For the best viewing experience, please click here to download the PDF version of this document.

As your child’s first teacher, you will help your child learn to walk, talk, play, count, express feelings, regulate emotions, share, love, and much more. These milestones are best achieved by providing a safe and caring environment for the healthy growth and development of your child.

As a parent or caregiver, you notice many changes as your child grows. Each stage is based on the development of the previous stage. During the earliest years of your child’s life, the brain grows and develops at a tremendous rate. Established patterns of thinking and responding become part of the foundation of your child’s life. Healthy brain development is best nurtured by:

  • warm and responsive loving family and caregivers,
  • attachment fostered by appropriate physical contact such as hugging, rocking, and cuddling,
  • hearing engaging conversation, singing, and rhyming,
  • proper nutrition,
  • fun playtime in safe surroundings which allow for exploration and learning to occur,
  • consistent positive reinforcement,
  • good books to share and read,
  • music to stimulate rhythm, memories, patterns, and sounds,
  • everyday routines that guide meal, nap, and bed times, and
  • movement and active play.

Parents and other regular caregivers in children’s lives are “active ingredients” of environmental influence during the early childhood period. Children grow and thrive in the context of close and dependable relationships that provide love and nurturance, security, responsive interaction, and encouragement for exploration.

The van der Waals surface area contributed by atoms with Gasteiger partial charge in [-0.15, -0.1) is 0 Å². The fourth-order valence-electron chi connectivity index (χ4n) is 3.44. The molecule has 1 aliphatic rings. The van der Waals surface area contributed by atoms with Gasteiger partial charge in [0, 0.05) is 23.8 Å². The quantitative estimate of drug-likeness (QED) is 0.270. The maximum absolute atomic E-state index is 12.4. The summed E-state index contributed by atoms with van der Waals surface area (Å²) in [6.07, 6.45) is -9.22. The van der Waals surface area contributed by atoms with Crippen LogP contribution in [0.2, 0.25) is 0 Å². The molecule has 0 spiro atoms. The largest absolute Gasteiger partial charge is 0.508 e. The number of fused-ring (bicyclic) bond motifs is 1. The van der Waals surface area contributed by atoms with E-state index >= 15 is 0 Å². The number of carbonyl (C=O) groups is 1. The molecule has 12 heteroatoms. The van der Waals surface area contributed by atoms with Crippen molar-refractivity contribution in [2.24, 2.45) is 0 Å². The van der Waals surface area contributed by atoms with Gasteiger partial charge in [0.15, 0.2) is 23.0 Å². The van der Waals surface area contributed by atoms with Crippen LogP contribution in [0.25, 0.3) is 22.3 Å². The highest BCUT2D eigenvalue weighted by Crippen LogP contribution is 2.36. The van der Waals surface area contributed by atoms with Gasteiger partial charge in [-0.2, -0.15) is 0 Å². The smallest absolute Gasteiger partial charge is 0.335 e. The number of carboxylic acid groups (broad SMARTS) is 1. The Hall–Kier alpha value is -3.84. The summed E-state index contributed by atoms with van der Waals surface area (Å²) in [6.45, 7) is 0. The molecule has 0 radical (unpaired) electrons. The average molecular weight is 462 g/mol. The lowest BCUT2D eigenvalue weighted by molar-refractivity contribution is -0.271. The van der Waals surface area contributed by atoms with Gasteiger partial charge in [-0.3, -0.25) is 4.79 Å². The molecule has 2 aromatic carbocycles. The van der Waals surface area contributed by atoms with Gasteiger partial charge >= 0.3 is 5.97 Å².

From Neurons to Neighborhoods: The Science of Early Childhood Development
Deborah Phillips & Jack Shonkoff, (2000).

It is important to note that each child grows and develops in their own unique way. Here are some tips to consider as you watch your child grow.

Infants and Toddlers

  1. Provide consistent warm, physical contact such as, hugging, massaging, and skin-to-skin contact. This helps to establish your infant’s sense of security and well-being.
  2. Be attentive to your baby’s cues and respond when they are upset as well as when they are happy. Babies cannot be spoiled.
  3. Engage your child in face-to-face talk. Check with your doctor if your baby does not seem to respond to your voice or does not imitate your sounds.
  4. Talk, sing, and rhyme while dressing, bathing, and feeding your baby. Use simple phrases and talk in your home language.
  5. Spend time on the floor playing with your child every day. Encourage your child to reach for colourful objects of different shapes, sizes, and textures. Touch and Feel books provide great stimulation.
  6. Be predictable: establish a pattern for meal, nap, and bed times.

Preschool Children

  1. Help your child to use words to describe emotions and express feelings, like happiness, joy, anger, and fear.
  2. Choose quality childcare that is affectionate, responsive, educational, and safe. Visit your childcare provider frequently and share your ideas for positive caregiving.
  3. Be encouraging and supportive, with consistent guidelines and appropriate, kind, and respectful discipline.
  4. Listen to and answer your child’s questions. Ask your child questions to stimulate conversation.
  5. Read nursery rhymes, folk tales, and other books with familiar objects and experiences.Offer your child choices, in appropriate situations, to help them develop decision-making processes.
  6. Offer your child choices, in appropriate situations, to help them develop decision-making processes.
  7. Spend one-on-one personal time with your child each day.

SOURCE – Saskatchewan Literacy Network – Toll-free: 1-888-511-2111 • www.saskliteracy.ca